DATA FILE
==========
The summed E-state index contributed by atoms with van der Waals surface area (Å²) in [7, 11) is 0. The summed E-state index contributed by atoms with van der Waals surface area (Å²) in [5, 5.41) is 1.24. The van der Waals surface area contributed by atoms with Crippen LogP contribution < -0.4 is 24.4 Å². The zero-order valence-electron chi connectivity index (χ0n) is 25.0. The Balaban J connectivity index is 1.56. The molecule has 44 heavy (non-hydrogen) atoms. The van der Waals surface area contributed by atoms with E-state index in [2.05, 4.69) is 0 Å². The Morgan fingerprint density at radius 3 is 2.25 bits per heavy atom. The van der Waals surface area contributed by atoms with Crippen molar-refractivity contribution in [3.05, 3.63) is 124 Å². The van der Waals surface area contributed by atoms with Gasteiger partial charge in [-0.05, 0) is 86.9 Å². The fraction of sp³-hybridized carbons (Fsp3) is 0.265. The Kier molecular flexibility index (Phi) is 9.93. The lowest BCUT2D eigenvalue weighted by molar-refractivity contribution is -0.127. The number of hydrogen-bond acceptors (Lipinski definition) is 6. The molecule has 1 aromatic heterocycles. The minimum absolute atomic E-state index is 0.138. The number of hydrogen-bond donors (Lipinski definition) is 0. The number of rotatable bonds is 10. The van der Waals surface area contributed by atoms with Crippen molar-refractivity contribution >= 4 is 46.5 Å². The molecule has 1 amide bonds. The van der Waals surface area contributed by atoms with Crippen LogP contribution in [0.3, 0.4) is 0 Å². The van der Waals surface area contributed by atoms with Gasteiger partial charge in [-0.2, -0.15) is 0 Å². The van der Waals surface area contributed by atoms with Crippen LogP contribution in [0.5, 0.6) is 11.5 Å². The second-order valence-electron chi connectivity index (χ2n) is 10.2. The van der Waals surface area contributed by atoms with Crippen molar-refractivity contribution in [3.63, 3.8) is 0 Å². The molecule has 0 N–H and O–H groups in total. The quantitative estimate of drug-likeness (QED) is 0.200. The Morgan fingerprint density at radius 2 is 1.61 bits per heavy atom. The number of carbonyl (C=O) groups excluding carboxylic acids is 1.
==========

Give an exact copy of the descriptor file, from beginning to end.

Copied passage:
The summed E-state index contributed by atoms with van der Waals surface area (Å²) in [7, 11) is 0. The summed E-state index contributed by atoms with van der Waals surface area (Å²) in [5, 5.41) is 1.24. The van der Waals surface area contributed by atoms with Crippen LogP contribution < -0.4 is 24.4 Å². The zero-order valence-electron chi connectivity index (χ0n) is 25.0. The Balaban J connectivity index is 1.56. The molecule has 44 heavy (non-hydrogen) atoms. The van der Waals surface area contributed by atoms with E-state index in [2.05, 4.69) is 0 Å². The Morgan fingerprint density at radius 3 is 2.25 bits per heavy atom. The van der Waals surface area contributed by atoms with Crippen molar-refractivity contribution in [3.05, 3.63) is 124 Å². The van der Waals surface area contributed by atoms with Gasteiger partial charge in [-0.05, 0) is 86.9 Å². The fraction of sp³-hybridized carbons (Fsp3) is 0.265. The Kier molecular flexibility index (Phi) is 9.93. The lowest BCUT2D eigenvalue weighted by molar-refractivity contribution is -0.127. The number of hydrogen-bond acceptors (Lipinski definition) is 6. The molecule has 1 aromatic heterocycles. The minimum absolute atomic E-state index is 0.138. The number of hydrogen-bond donors (Lipinski definition) is 0. The number of rotatable bonds is 10. The van der Waals surface area contributed by atoms with Crippen molar-refractivity contribution >= 4 is 46.5 Å². The molecule has 1 amide bonds. The van der Waals surface area contributed by atoms with Crippen LogP contribution in [0.3, 0.4) is 0 Å². The van der Waals surface area contributed by atoms with Gasteiger partial charge in [-0.2, -0.15) is 0 Å². The van der Waals surface area contributed by atoms with Crippen LogP contribution in [0.5, 0.6) is 11.5 Å². The second-order valence-electron chi connectivity index (χ2n) is 10.2. The van der Waals surface area contributed by atoms with Crippen molar-refractivity contribution in [3.63, 3.8) is 0 Å². The molecule has 0 N–H and O–H groups in total. The quantitative estimate of drug-likeness (QED) is 0.200. The Morgan fingerprint density at radius 2 is 1.61 bits per heavy atom. The number of carbonyl (C=O) groups excluding carboxylic acids is 1.